For Skype to be succesful, it requires an all-you-can-eat data service at very low cost AND a voice carrier who charges exorbitant prices for voice calls. Both are not true in mobile business.
This is in US. Not sure about Europe though. One of the big reasons for Skype’s success in Europe and Asia was sky high voice call rates. Itseems like Mobile voice call rates are quite high too in Europe. Dont know if that’ll make a difference.
Plus, dual mode wifi/cellular service, such as that which T-Mobile is rolling out, render Skype Mobile obsolete when customers will be able to walk out of a store with a phone that’s pre-configured and ready to use.
Skype over 3G is a non-starter because of all of the data pricing issues mentioned previously.
I run Skype on my Windows Mobile 5 phone, and it is a little boggy over my 512kbps DSL (over 802.11g) (only a 195MHz machine).
Actually, I’d be happy with a Windows Mobile client that just supported instant messaging. The full-featured client they have now kills the battery of my XV6700 in about 20 minutes of use over WiFi. I am using Skype as my only presence client and it would be cool to keep that functionality + instant messaging.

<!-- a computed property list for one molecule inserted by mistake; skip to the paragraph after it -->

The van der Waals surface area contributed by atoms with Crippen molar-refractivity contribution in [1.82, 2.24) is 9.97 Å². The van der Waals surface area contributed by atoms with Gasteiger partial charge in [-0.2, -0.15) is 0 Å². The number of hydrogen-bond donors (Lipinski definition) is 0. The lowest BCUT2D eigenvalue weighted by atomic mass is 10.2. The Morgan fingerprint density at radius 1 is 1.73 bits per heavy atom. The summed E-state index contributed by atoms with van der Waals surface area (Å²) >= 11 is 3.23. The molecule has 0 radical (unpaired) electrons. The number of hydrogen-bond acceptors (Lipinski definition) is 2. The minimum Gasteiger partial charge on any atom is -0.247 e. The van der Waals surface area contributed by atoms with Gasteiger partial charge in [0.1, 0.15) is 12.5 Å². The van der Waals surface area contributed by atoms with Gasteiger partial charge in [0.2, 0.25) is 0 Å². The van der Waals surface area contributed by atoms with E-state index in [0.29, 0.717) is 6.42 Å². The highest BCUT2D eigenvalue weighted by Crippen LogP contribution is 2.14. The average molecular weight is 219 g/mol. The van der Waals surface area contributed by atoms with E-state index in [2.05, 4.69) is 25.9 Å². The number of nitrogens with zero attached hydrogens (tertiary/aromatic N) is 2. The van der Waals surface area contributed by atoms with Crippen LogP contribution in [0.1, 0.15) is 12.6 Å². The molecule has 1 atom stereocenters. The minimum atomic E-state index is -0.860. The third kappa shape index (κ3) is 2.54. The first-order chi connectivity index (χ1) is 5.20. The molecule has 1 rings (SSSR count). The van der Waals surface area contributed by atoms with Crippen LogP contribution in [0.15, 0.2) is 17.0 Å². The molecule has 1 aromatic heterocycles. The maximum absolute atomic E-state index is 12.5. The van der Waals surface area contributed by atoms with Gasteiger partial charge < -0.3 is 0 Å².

I covered a mobile application called fring on my blog few days back. fring is basically an integrated mobile client for Skype & GTalk which uses Skype API. It works on GPRS & 3G network and does not require to connect to your computer or Wi-Fi network. The application also allows to make calls between other fring users and SkypeOut as well. I tried it on my GPRS/EDGE and it worke fine. I am sure it will work better with 3G.
Skype on a mobile? Why?
Mobile to mobile is $5 a month.
You can get 1000 minutes for $40
Free nights and weekends starting at 7pm for $5
For the times when I’m dealing with my offshore clients and outsourced employees (when we aren’t texting instead of talking) I have my Skype account forwarded to my cell (free in the US & Canada) so everyone can call me easily.